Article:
Mladic: 'I Was Just Defending My Country'

Gerard Tubb, Sky News correspondent, in The Hague

Ratko Mladic was defiant as he faced the court that has waited 16 years to try him for genocide and war crimes.

"I am General Ratko Mladic," he told the trial judge in a frail voice but with a determined stare.

It was the first time the world has had a proper chance to see the man dubbed the Butcher of the Balkans since he went into hiding 16 years ago.

Mladic told the court he is "a gravely ill man" and warned that it would have to "bear with me, be patient" on account of his health.

As the Bosnian Serb army commander during the 1992 to 1995 Bosnian war, Mladic is accused of orchestrating atrocities including the killing of 8,000 men and boys in Srebrenica - the worst massacre in Europe since the second world war.

But in court he claimed he did not kill anyone.

"I did not kill Croats as Croats and I'm not killing anyone either in Libya or Africa," he said. "I was just defending my country."

Mladic demanded that the UN treat him with dignity, saying he did not like being guarded by men wearing balaclavas.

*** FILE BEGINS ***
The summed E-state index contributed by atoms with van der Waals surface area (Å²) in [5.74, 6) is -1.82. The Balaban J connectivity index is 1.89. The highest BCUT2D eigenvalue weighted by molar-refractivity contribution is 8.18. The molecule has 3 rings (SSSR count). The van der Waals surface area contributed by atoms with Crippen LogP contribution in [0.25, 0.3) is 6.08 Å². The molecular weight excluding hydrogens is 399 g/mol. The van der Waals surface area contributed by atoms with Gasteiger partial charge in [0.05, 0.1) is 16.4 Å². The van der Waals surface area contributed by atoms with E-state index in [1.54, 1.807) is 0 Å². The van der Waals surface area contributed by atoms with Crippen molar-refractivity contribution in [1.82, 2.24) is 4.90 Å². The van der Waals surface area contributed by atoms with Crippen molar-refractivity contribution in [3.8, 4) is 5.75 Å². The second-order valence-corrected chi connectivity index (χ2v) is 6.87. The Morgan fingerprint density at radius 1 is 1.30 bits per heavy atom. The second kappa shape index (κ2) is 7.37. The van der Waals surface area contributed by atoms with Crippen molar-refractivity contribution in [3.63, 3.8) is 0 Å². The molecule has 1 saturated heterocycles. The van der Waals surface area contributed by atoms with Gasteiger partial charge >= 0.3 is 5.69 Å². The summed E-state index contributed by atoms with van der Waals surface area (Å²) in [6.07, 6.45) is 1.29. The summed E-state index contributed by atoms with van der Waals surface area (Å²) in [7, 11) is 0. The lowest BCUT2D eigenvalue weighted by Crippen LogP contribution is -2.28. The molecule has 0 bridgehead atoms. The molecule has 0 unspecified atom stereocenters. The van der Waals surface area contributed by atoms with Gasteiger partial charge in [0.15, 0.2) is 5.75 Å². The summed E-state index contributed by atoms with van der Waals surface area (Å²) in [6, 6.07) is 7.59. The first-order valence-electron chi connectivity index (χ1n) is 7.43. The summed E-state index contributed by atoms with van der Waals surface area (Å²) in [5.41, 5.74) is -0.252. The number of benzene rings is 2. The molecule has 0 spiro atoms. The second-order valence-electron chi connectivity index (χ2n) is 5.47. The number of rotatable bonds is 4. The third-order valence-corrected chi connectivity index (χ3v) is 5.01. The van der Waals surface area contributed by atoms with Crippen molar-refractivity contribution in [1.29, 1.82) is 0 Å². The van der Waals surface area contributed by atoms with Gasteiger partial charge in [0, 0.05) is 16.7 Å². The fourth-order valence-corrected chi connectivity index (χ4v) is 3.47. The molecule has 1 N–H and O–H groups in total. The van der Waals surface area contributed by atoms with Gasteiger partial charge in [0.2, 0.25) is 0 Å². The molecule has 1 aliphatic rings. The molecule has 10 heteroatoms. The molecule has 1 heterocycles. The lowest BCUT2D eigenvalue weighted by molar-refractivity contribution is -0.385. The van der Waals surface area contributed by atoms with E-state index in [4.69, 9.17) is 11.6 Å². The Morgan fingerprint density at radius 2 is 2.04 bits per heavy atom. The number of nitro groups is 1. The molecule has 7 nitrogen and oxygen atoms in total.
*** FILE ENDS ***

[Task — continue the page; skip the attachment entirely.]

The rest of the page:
"I don't want to be held and helped to walk as if I was a blind man," he insisted.

"I don't want to be helped unless I ask for it because I am General Mladic and the whole world knows who I am."

As expected, Mladic declined to enter pleas to the 11 charges set out in a 37-page indictment, claiming they are "obnoxious charges levelled against me".

Claiming he needed more than the court-appointed 30 days to consider his pleas he dismissed the indictment as "these monstrous words, the ones I've never heard before".

After going in to private session to discuss Mladic's concerns about his health, the judge insisted that he abide by the court rules and ordered him to return to the war crimes tribunal to enter pleas on July 4.

Mladic was arrested last week in a Serbian village and extradited by Serbia to The Netherlands on Tuesday to become the tribunal's biggest case.

He is being held in the same prison as his old political master Radovan Karadzic, who is 18 months into his trial for much the same crimes.

Prosecutors may seek to join the two cases together, with Karadzic's legal advisor Peter Robinson saying he and his client will speak to Mladic and his team first.

"That hasn't happened yet and won't likely happen for a few days at least," Mr Robinson said.

Serge Brammertz, the tribunal's chief prosecutor, said Mladic's capture had come "very late, but not too late" for justice to be done.

More on the Ratko Mladic story:

:: Mladic To Face War Crimes On Friday